The End of Human Money Managers


Quantitative Easing by central banks around the world has led to dramatic changes in the money management industry over the past six years. Not only have we seen increasing regional differences, but stock picking has also become more difficult as the money injected into the markets by central banks has lifted pretty much everything, regardless of valuation and the future potential of the asset.

Investors have become impatient and highly demanding as a result of years of low interest rates. Old mutual funds are being swapped out for new, better ones at a record pace as investors hunt for higher ROI. Passive income has become a trend, and ETF’s and automated investment strategies are getting more and more popular as a result.

How do money managers attract capital?

There are three main factors that determine how much capital a money manager is able to attract from investors:

  1. Track record
  2. Strategy
  3. Technology

Changes in any of these factors can have a big impact on investors’ willingness to let the fund manager keep the money they have already invested with him, or receive new money.

Technology has been a very important driver over the past few years. Data-driven, or quantitative funds are gaining an ever-increasing market share in the money management space. This is happening because more and more people are realizing the obvious benefits that this type of money management has to offer.

Investors increasingly prefer the robustness, speed, and predictability that automated money management can provide. When it comes to robustness, we are referring to both the physical and psychological aspect of it.

Humans vs. robots

Humans are pretty much the opposite of “robust,” in the true sense of the word. Our emotional state on any given day can make us react to things in different ways than we otherwise would have done, potentially leading to critical mistakes for a trader.

As humans, we may miss trading opportunities in the market because we came in late, took a day off, or simply didn’t pay attention at any given moment.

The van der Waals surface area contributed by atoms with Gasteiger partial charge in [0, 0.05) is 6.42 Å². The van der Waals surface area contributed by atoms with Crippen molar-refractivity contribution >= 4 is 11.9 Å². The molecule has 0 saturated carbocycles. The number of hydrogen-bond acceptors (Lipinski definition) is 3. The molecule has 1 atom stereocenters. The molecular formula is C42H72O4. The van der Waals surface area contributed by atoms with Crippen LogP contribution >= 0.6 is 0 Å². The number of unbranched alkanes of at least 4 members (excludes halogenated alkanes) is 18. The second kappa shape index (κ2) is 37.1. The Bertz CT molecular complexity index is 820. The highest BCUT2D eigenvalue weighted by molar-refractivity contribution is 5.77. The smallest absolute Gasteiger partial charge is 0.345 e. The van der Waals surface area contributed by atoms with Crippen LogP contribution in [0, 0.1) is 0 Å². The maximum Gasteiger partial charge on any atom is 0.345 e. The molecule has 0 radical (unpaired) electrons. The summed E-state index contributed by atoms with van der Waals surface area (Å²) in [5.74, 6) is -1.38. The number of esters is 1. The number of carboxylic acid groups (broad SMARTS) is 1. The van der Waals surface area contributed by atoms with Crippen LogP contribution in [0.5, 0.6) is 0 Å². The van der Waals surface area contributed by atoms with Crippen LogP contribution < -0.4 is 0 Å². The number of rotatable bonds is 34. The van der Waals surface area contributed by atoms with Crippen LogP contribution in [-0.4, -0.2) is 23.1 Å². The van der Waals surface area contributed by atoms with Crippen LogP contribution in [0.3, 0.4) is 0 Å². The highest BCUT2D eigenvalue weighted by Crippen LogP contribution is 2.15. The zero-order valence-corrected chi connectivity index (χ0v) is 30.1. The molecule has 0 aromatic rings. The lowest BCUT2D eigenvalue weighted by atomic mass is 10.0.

Robots are obviously not affected by fatigue and lack of focus. For example, a robot can monitor the stock or cryptocurrency market and trade just like a human trader would do, with the only difference being that the former (arguably) does it better and never needs to rest.

Thanks to the high computing power available today, robots can collect, verify, analyze, and react to opportunities long before a human will even understand that such opportunities exist.

Data-driven approach to fund management is taking over

A recent ranking by Institutional Investor Magazine revealed that out of the world’s 100 biggest hedge funds, five of the top six spots were held by data-driven funds.

On first place was Ray Dalio’s Bridgewater Associates with $122.3 billion under management. In 2016, Bridgewater grew the amount of money under management by 17%.

Renaissance Technologies, the company known for having hundreds of mathematicians, physicists, and coders on their payroll, came in fourth with $43 billion.

Two Sigma, which is also well-known for using technologies like AI and machine learning, came in fifth with $39 billion under management. Their increase from the year before was 28%.

According to Barclays, $500 billion are now invested in purely data-driven funds, while JP Morgan claims that data-driven trading strategies accounts for a whopping 90% of global trading volumes in stocks.

The core objective of any money manager is always to follow the money. That’s why we are seeing a race right now by the big players in the industry to use words like “technology-driven,” “artificial intelligence,” and so on. Whether or not that is true is not always a concern for them.

Money managers are destined to unemployment

Those who are really in trouble because of this huge change are the money managers themselves. Most of them will likely lose their jobs over the next few years. There is simply very little need for their very expensive services anymore, as robots are able to do the same thing in a much cheaper and more consistent way.

As legendary investors Jim Rogers predicted a few years ago, the stock brokers will become broke and the farmers are going to be driving Lamborghinis. Maybe there will finally be some truth to this.

Featured image from Pixabay.

Fredrik Vold is an entrepreneur, financial writer, and technical analysis enthusiast. He has been working and traveling in Asia for several years, and is currently based out of Beijing, China. He closely follows stocks, forex and cryptocurrencies, and is always looking for the next great alternative investment opportunity.